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mBio150pxwide-11Now there will be those tempted to see this as a pitch for drinking more red wine….but let’s try and keep this in perspective, you see a this research looked at a compound found in red wine, resveratrol.  It found that it reduces the risk of heart disease by changing the gut microbiome, according to a new study by researchers from China. The study is published in mBio, an open-access journal published by the American Society for Microbiology.[1]

The authors are recorded as stating:

“Our results offer new insights into the mechanisms responsible for resveratrol’s anti-atherosclerosis effects and indicate that gut microbiota may become an interesting target for pharmacological or dietary interventions to decrease the risk of developing cardiovascular diseases,”

Resveratrol Adds Another Benefit

Wednesday, 05 May 2010 by | Comments: 2

Ulcerative colitis is a nonspecific inflammatory disorder characterised by oxidative and nitrosative stress, leucocyte infiltration and upregulation of inflammatory mediators. Resveratrol is a polyphenolic compound found in grapes and wine, with multiple pharmacological actions, mainly anti-inflammatory, antioxidant, antitumour and immunomodulatory activities.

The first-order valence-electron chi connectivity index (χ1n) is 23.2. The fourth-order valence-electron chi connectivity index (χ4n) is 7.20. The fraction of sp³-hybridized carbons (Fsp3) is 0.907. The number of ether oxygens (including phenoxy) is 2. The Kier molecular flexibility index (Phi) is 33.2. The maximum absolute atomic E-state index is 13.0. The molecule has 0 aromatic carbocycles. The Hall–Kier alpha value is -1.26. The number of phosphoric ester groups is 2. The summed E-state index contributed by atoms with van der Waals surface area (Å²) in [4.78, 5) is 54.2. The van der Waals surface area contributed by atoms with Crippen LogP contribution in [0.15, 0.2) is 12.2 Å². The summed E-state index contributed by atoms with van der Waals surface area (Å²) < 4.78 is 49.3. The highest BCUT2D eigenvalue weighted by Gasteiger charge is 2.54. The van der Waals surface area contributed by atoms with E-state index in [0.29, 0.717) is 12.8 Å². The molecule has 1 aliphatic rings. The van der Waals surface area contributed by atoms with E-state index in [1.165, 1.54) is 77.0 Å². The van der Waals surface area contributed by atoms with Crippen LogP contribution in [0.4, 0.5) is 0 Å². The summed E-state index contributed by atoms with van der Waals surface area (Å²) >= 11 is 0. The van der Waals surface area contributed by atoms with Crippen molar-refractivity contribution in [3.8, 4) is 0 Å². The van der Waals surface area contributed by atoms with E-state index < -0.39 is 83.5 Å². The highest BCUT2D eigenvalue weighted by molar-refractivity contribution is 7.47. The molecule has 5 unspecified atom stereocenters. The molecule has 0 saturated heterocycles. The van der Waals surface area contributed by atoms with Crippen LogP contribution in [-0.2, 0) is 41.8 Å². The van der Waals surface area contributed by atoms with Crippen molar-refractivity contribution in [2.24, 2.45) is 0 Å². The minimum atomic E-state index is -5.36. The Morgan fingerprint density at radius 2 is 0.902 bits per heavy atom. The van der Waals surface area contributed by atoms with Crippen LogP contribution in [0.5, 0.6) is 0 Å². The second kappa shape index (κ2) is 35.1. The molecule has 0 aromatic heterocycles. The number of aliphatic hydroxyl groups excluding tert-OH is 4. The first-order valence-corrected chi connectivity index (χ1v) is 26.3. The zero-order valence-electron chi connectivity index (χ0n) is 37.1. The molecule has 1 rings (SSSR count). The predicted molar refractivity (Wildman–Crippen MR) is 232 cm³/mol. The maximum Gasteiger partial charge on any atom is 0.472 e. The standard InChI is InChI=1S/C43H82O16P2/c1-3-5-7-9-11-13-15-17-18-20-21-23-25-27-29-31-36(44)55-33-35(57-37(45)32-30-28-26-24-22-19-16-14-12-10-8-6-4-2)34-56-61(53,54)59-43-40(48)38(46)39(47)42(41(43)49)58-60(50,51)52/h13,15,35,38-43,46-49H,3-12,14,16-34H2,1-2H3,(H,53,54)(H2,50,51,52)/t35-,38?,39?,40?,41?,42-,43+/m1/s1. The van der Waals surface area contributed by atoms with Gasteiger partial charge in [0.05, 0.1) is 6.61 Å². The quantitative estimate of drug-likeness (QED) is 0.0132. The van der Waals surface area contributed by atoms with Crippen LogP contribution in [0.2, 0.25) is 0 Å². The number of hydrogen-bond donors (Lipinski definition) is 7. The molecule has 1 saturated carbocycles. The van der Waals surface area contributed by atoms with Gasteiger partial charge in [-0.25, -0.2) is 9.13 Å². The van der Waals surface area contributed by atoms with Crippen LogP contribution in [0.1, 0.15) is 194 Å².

Inflammatory bowel disease is a recognised as a chronic pathology by uncontrolled inflammation of the intestinal mucosa which can affect part of the gastrointestinal tract, with causes including genetic factors, immune deregulation, barrier dysfunction, and a loss of immune tolerance toward the enteric flora.

525013Treatment based on resveratrol could be a safer alternative to hormone replacement therapy (HRT) in postmenopausal women and could help prevent breast cancer, according to a new study.

The findings of the study published in the Journal of Nutritional Biochemistry indicate that resveratrol is the most likely candidate of the phytoestrogens to offer safer HRT and chemoprevention of breast cancer due to its oestrogenic activity and high antitumour activity.

Phytoestrogens are natural plant substances found in food that exert weak oestrogen-like activity toward mammals, such as daidzein, genistein and glycitein found in soybeans and soy products, coumestrol in mung bean and alfalfa sprouts and resveratrol in grape skins and red wine.

In a new study researchers from Clemson University found various grape extracts and their compounds to be effective at inhibiting Helicobacter pylori, one of the leading causes of gastritis in humans. The antibacterial effects of extracts from red, white, black and muscadine grapes as well as the pure compounds resveratrol, ellagic acid, and myricetin were tested

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